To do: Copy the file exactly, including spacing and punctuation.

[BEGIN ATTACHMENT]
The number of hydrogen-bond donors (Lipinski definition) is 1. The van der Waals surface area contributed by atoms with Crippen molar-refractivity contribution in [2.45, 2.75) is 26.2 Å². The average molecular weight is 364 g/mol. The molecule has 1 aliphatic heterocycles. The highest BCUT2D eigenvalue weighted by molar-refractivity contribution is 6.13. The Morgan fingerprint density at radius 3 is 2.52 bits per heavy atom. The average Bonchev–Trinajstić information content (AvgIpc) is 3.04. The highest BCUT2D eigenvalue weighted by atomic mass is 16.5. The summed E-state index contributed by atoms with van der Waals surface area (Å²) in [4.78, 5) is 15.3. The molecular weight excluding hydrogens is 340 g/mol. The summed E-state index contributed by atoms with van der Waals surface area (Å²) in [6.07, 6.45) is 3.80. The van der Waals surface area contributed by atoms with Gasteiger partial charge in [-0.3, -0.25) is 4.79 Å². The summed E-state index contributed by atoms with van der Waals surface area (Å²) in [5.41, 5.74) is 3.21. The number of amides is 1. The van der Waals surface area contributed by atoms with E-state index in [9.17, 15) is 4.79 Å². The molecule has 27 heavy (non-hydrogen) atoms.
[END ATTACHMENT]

The number of hydrogen-bond donors (Lipinski definition) is 1. The van der Waals surface area contributed by atoms with Crippen molar-refractivity contribution in [2.45, 2.75) is 26.2 Å². The average molecular weight is 364 g/mol. The molecule has 1 aliphatic heterocycles. The highest BCUT2D eigenvalue weighted by molar-refractivity contribution is 6.13. The Morgan fingerprint density at radius 3 is 2.52 bits per heavy atom. The average Bonchev–Trinajstić information content (AvgIpc) is 3.04. The highest BCUT2D eigenvalue weighted by atomic mass is 16.5. The summed E-state index contributed by atoms with van der Waals surface area (Å²) in [4.78, 5) is 15.3. The molecular weight excluding hydrogens is 340 g/mol. The summed E-state index contributed by atoms with van der Waals surface area (Å²) in [6.07, 6.45) is 3.80. The van der Waals surface area contributed by atoms with Gasteiger partial charge in [-0.3, -0.25) is 4.79 Å². The summed E-state index contributed by atoms with van der Waals surface area (Å²) in [5.41, 5.74) is 3.21. The number of amides is 1. The van der Waals surface area contributed by atoms with E-state index in [9.17, 15) is 4.79 Å². The molecule has 27 heavy (non-hydrogen) atoms.